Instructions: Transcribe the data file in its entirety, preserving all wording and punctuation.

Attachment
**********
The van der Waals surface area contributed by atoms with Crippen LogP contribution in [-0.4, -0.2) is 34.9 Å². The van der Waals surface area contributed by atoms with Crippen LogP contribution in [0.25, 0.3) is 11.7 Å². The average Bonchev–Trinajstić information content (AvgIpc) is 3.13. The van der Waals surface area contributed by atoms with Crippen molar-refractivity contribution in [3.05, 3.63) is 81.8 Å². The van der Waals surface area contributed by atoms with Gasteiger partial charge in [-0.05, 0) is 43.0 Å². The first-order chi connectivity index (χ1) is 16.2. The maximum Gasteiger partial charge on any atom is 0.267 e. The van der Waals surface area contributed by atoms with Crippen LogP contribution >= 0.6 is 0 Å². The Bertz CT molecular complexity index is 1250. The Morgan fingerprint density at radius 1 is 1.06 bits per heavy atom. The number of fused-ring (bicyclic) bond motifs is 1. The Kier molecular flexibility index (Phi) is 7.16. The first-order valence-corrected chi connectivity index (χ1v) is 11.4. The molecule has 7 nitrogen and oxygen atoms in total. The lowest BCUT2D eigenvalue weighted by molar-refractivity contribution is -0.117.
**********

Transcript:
The van der Waals surface area contributed by atoms with Crippen LogP contribution in [-0.4, -0.2) is 34.9 Å². The van der Waals surface area contributed by atoms with Crippen LogP contribution in [0.25, 0.3) is 11.7 Å². The average Bonchev–Trinajstić information content (AvgIpc) is 3.13. The van der Waals surface area contributed by atoms with Crippen molar-refractivity contribution in [3.05, 3.63) is 81.8 Å². The van der Waals surface area contributed by atoms with Gasteiger partial charge in [-0.05, 0) is 43.0 Å². The first-order chi connectivity index (χ1) is 16.2. The maximum Gasteiger partial charge on any atom is 0.267 e. The van der Waals surface area contributed by atoms with Crippen LogP contribution >= 0.6 is 0 Å². The Bertz CT molecular complexity index is 1250. The Morgan fingerprint density at radius 1 is 1.06 bits per heavy atom. The number of fused-ring (bicyclic) bond motifs is 1. The Kier molecular flexibility index (Phi) is 7.16. The first-order valence-corrected chi connectivity index (χ1v) is 11.4. The molecule has 7 nitrogen and oxygen atoms in total. The lowest BCUT2D eigenvalue weighted by molar-refractivity contribution is -0.117.